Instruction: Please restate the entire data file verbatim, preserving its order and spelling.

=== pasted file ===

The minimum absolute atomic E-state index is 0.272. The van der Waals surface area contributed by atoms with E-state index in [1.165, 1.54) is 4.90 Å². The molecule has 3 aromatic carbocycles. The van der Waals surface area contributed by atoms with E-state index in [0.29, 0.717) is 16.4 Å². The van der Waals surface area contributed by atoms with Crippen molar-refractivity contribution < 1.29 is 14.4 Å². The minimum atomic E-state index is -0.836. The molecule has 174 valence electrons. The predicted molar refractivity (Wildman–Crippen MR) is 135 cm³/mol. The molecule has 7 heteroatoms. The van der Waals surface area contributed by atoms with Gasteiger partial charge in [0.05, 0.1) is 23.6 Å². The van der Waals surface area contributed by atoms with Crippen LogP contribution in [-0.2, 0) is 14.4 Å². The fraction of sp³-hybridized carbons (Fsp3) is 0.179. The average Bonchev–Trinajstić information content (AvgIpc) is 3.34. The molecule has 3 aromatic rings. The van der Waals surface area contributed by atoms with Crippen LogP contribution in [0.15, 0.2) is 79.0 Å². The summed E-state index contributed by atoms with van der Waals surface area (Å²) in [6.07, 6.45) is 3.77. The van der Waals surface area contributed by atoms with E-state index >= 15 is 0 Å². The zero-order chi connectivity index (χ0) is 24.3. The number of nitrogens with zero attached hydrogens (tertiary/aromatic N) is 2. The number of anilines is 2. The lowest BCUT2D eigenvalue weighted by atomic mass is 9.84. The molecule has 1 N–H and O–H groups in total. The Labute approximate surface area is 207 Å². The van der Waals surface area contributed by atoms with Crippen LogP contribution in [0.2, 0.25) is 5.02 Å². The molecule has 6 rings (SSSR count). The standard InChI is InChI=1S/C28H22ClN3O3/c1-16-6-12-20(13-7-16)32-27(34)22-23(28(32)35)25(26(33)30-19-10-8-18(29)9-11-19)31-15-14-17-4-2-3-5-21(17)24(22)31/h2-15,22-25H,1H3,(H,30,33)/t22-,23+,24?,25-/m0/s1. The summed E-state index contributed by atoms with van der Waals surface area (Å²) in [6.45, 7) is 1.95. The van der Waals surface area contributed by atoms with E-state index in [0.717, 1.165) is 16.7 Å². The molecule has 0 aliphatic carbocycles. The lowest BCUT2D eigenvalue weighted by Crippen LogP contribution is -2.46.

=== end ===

The minimum absolute atomic E-state index is 0.272. The van der Waals surface area contributed by atoms with E-state index in [1.165, 1.54) is 4.90 Å². The molecule has 3 aromatic carbocycles. The van der Waals surface area contributed by atoms with E-state index in [0.29, 0.717) is 16.4 Å². The van der Waals surface area contributed by atoms with Crippen molar-refractivity contribution < 1.29 is 14.4 Å². The minimum atomic E-state index is -0.836. The molecule has 174 valence electrons. The predicted molar refractivity (Wildman–Crippen MR) is 135 cm³/mol. The molecule has 7 heteroatoms. The van der Waals surface area contributed by atoms with Gasteiger partial charge in [0.05, 0.1) is 23.6 Å². The van der Waals surface area contributed by atoms with Crippen LogP contribution in [-0.2, 0) is 14.4 Å². The fraction of sp³-hybridized carbons (Fsp3) is 0.179. The average Bonchev–Trinajstić information content (AvgIpc) is 3.34. The molecule has 3 aromatic rings. The van der Waals surface area contributed by atoms with Crippen LogP contribution in [0.15, 0.2) is 79.0 Å². The summed E-state index contributed by atoms with van der Waals surface area (Å²) in [6.07, 6.45) is 3.77. The van der Waals surface area contributed by atoms with E-state index >= 15 is 0 Å². The zero-order chi connectivity index (χ0) is 24.3. The number of nitrogens with zero attached hydrogens (tertiary/aromatic N) is 2. The number of anilines is 2. The lowest BCUT2D eigenvalue weighted by atomic mass is 9.84. The molecule has 1 N–H and O–H groups in total. The Labute approximate surface area is 207 Å². The van der Waals surface area contributed by atoms with Crippen LogP contribution in [0.2, 0.25) is 5.02 Å². The molecule has 6 rings (SSSR count). The standard InChI is InChI=1S/C28H22ClN3O3/c1-16-6-12-20(13-7-16)32-27(34)22-23(28(32)35)25(26(33)30-19-10-8-18(29)9-11-19)31-15-14-17-4-2-3-5-21(17)24(22)31/h2-15,22-25H,1H3,(H,30,33)/t22-,23+,24?,25-/m0/s1. The summed E-state index contributed by atoms with van der Waals surface area (Å²) in [6.45, 7) is 1.95. The van der Waals surface area contributed by atoms with E-state index in [0.717, 1.165) is 16.7 Å². The molecule has 0 aliphatic carbocycles. The lowest BCUT2D eigenvalue weighted by Crippen LogP contribution is -2.46.